Afghanistan

Afghanistan Key Message Update: Conflict intensifies in May, displacing tens of thousands in east, south, and northeast, May 2021

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  • Precipitation in April 2021 was below average across most of Afghanistan, except in parts of the eastern and northeastern regions where it was average to above average. The drier weather has impacted wheat in critical flowering stages in lower elevation areas according to field reports, mainly in rainfed and downstream irrigated areas. The likelihood of below-average wheat production is higher in rainfed areas of the northern, western, and some northeastern provinces. As of late May, the wheat harvest has started in lower elevation areas of the eastern, southern, and northeastern provinces.

  • Below-average precipitation in April also impacted rangeland conditions and pasture availability for livestock in parts of Afghanistan, especially in the western region and parts of the northern and southern region. For example, pasture conditions deteriorated in Badghis province according to field reports and, as a result, livestock prices (as measured by prices of live one-year-old female sheep) dropped significantly by 39 percent from March to April 2021 according to price data from the Ministry of Agriculture, Irrigation and Livestock (MAIL). Similarly, in Herat province, livestock prices decreased by 41 percent from March to April 2021. Average livestock prices at the national level decreased by 3 percent between March and April 2021 but remained 18 percent above the four-year average.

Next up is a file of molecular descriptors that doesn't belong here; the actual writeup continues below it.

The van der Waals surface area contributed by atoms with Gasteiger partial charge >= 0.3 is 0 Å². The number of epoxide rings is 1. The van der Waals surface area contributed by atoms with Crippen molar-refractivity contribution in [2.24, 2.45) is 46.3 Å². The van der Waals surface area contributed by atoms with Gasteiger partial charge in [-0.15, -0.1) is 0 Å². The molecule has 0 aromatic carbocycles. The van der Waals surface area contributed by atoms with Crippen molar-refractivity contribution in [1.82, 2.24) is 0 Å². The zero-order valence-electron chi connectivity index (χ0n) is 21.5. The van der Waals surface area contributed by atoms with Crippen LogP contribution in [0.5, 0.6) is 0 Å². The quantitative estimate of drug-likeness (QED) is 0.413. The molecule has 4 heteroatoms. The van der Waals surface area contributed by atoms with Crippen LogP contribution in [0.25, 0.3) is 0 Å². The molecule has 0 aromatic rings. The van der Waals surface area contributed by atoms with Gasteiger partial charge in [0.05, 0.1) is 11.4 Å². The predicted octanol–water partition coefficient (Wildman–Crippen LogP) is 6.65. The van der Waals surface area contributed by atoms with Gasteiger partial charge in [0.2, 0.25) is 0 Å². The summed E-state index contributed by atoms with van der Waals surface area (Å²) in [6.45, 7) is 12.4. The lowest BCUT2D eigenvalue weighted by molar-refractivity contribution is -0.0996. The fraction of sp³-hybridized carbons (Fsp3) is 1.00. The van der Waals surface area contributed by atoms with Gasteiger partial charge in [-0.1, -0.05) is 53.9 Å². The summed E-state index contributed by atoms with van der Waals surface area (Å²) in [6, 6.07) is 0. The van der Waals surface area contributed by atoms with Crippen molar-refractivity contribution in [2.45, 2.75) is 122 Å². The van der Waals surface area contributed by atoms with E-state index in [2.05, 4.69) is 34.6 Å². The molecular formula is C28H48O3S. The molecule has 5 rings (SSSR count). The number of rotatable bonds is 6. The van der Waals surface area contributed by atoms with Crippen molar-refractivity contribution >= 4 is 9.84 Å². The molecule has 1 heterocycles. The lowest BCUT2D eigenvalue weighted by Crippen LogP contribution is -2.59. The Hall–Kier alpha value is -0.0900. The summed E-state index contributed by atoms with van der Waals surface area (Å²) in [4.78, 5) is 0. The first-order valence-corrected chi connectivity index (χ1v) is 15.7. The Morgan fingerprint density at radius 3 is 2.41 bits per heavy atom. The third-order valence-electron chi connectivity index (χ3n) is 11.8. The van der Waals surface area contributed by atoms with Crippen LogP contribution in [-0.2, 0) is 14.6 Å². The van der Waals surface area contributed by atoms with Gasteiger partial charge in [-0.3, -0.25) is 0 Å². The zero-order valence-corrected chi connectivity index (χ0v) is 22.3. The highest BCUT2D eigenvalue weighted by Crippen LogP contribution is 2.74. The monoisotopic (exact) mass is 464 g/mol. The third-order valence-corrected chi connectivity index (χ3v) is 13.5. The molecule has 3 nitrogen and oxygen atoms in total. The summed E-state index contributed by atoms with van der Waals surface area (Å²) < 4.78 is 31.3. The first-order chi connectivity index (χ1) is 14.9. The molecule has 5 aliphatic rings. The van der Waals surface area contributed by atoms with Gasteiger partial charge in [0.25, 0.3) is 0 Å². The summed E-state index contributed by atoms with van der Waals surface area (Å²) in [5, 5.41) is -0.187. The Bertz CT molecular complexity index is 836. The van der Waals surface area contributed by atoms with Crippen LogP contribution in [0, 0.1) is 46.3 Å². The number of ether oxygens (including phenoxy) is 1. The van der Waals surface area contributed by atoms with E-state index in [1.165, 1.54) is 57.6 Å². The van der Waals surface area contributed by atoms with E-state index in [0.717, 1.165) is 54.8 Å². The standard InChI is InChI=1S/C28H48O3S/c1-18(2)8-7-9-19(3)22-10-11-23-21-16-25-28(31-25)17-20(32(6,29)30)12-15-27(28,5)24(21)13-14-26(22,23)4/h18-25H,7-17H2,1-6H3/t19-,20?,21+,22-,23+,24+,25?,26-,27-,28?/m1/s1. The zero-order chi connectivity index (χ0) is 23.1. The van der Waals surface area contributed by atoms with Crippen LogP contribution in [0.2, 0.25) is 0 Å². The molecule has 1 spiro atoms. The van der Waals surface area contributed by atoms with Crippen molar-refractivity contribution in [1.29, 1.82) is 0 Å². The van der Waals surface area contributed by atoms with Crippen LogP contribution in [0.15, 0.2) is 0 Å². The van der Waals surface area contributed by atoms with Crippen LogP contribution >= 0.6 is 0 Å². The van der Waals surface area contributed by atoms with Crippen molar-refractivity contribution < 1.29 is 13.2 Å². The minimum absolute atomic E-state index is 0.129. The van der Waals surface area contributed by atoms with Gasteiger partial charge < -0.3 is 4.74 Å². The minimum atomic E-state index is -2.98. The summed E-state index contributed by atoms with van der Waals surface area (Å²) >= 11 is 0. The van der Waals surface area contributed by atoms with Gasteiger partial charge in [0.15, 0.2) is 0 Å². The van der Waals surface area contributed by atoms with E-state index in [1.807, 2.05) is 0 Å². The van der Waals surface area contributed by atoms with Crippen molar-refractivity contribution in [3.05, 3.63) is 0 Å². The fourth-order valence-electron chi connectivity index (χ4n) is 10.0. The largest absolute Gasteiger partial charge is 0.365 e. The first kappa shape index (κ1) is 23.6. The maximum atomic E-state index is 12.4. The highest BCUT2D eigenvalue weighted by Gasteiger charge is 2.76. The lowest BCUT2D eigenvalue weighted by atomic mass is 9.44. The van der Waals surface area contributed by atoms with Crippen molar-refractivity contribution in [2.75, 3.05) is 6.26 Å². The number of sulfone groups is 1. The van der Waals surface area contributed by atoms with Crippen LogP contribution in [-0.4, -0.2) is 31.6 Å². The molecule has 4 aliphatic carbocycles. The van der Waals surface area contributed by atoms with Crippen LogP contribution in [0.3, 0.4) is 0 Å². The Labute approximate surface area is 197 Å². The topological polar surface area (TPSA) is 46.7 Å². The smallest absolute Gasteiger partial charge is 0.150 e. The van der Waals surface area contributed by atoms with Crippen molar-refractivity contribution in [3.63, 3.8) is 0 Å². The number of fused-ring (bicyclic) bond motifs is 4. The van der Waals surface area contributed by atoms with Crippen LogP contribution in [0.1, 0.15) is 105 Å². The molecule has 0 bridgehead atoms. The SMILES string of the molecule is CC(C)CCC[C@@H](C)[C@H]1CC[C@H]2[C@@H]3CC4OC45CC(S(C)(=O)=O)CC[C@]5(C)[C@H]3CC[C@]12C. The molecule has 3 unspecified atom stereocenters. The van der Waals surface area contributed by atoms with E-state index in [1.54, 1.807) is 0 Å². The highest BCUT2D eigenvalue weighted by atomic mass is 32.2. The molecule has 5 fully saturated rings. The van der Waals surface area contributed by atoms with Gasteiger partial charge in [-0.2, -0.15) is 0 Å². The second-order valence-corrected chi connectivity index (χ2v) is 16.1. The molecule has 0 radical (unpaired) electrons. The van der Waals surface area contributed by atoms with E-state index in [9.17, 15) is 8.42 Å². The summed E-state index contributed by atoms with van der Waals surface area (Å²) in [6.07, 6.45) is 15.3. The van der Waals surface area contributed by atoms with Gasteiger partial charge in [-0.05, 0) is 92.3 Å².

• Prices of most basic food commodities decreased slightly or remained stable from March to April 2021 in main markets of Afghanistan according to MAIL price data. However, prices of cooking oil increased by 9 percent between March and April to reach levels 44 percent above the four-year average. According to MAIL and WFP data, cooking oil prices in March and April 2021 were the highest recorded in Afghanistan in four and nineteen years, respectively, of monitoring. Record high prices are largely due to high global cooking oil prices, including in Afghanistan’s source markets.

  • Levels of conflict and insecurity incidents have increased with the warmer weather since early April and have significantly increased further since start of May 2021. In May, intense conflict was reported in the southern, northeastern, and eastern provinces, leading to significant displacement and disrupting access to fields during the peak of the harvesting season. According to preliminary OCHA estimates, about 21,000 people were displaced in Baghlan province, while 11,000 to 14,000 people were displaced in Laghman province in May 2021. Meanwhile, heavy precipitation in early May triggered floods in northeastern, western, and central provinces, affecting over 9,500 people according to initial OCHA estimates. Overall, the total number displaced due to flooding in the 2021 wet season remains lower than the five-year average.